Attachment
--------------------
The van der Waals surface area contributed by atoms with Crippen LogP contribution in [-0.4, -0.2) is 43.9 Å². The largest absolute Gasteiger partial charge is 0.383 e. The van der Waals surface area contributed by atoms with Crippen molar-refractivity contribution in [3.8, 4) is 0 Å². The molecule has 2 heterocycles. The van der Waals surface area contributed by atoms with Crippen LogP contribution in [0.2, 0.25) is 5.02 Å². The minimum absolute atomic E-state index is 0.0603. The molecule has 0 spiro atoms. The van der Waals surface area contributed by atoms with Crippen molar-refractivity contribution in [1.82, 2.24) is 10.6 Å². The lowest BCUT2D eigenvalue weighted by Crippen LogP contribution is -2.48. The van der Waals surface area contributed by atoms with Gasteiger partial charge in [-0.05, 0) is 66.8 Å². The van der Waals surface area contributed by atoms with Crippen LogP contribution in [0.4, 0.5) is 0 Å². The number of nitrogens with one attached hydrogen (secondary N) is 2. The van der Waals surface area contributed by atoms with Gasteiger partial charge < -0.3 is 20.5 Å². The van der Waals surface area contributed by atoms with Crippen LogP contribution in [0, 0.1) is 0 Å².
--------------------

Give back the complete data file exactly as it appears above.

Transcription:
The van der Waals surface area contributed by atoms with Crippen LogP contribution in [-0.4, -0.2) is 43.9 Å². The largest absolute Gasteiger partial charge is 0.383 e. The van der Waals surface area contributed by atoms with Crippen molar-refractivity contribution in [3.8, 4) is 0 Å². The molecule has 2 heterocycles. The van der Waals surface area contributed by atoms with Crippen LogP contribution in [0.2, 0.25) is 5.02 Å². The minimum absolute atomic E-state index is 0.0603. The molecule has 0 spiro atoms. The van der Waals surface area contributed by atoms with Crippen molar-refractivity contribution in [1.82, 2.24) is 10.6 Å². The lowest BCUT2D eigenvalue weighted by Crippen LogP contribution is -2.48. The van der Waals surface area contributed by atoms with Gasteiger partial charge in [-0.05, 0) is 66.8 Å². The van der Waals surface area contributed by atoms with Crippen LogP contribution in [0.4, 0.5) is 0 Å². The number of nitrogens with one attached hydrogen (secondary N) is 2. The van der Waals surface area contributed by atoms with Gasteiger partial charge < -0.3 is 20.5 Å². The van der Waals surface area contributed by atoms with Crippen LogP contribution in [0, 0.1) is 0 Å².